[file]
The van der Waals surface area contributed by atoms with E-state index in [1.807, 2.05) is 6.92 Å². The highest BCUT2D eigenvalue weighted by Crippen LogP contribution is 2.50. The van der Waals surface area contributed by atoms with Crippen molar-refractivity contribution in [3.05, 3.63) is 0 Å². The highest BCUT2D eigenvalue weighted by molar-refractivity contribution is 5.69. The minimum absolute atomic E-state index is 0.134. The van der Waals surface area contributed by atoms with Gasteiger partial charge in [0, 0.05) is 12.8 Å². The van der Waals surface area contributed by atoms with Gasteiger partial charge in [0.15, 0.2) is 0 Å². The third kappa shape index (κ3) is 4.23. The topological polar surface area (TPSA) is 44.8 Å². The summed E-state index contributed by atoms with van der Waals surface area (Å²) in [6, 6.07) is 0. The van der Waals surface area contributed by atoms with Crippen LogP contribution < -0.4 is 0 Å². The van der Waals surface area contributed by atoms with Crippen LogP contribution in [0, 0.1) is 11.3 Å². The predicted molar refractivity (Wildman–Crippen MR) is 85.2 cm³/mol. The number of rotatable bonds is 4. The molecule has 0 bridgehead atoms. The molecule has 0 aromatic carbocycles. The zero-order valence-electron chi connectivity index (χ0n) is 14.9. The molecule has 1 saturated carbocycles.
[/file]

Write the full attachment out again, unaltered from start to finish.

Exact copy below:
The van der Waals surface area contributed by atoms with E-state index in [1.807, 2.05) is 6.92 Å². The highest BCUT2D eigenvalue weighted by Crippen LogP contribution is 2.50. The van der Waals surface area contributed by atoms with Crippen molar-refractivity contribution in [3.05, 3.63) is 0 Å². The highest BCUT2D eigenvalue weighted by molar-refractivity contribution is 5.69. The minimum absolute atomic E-state index is 0.134. The van der Waals surface area contributed by atoms with Gasteiger partial charge in [0, 0.05) is 12.8 Å². The van der Waals surface area contributed by atoms with Gasteiger partial charge in [0.15, 0.2) is 0 Å². The third kappa shape index (κ3) is 4.23. The topological polar surface area (TPSA) is 44.8 Å². The summed E-state index contributed by atoms with van der Waals surface area (Å²) in [6, 6.07) is 0. The van der Waals surface area contributed by atoms with Crippen LogP contribution < -0.4 is 0 Å². The van der Waals surface area contributed by atoms with Crippen LogP contribution in [0, 0.1) is 11.3 Å². The predicted molar refractivity (Wildman–Crippen MR) is 85.2 cm³/mol. The number of rotatable bonds is 4. The molecule has 0 bridgehead atoms. The molecule has 0 aromatic carbocycles. The zero-order valence-electron chi connectivity index (χ0n) is 14.9. The molecule has 1 saturated carbocycles.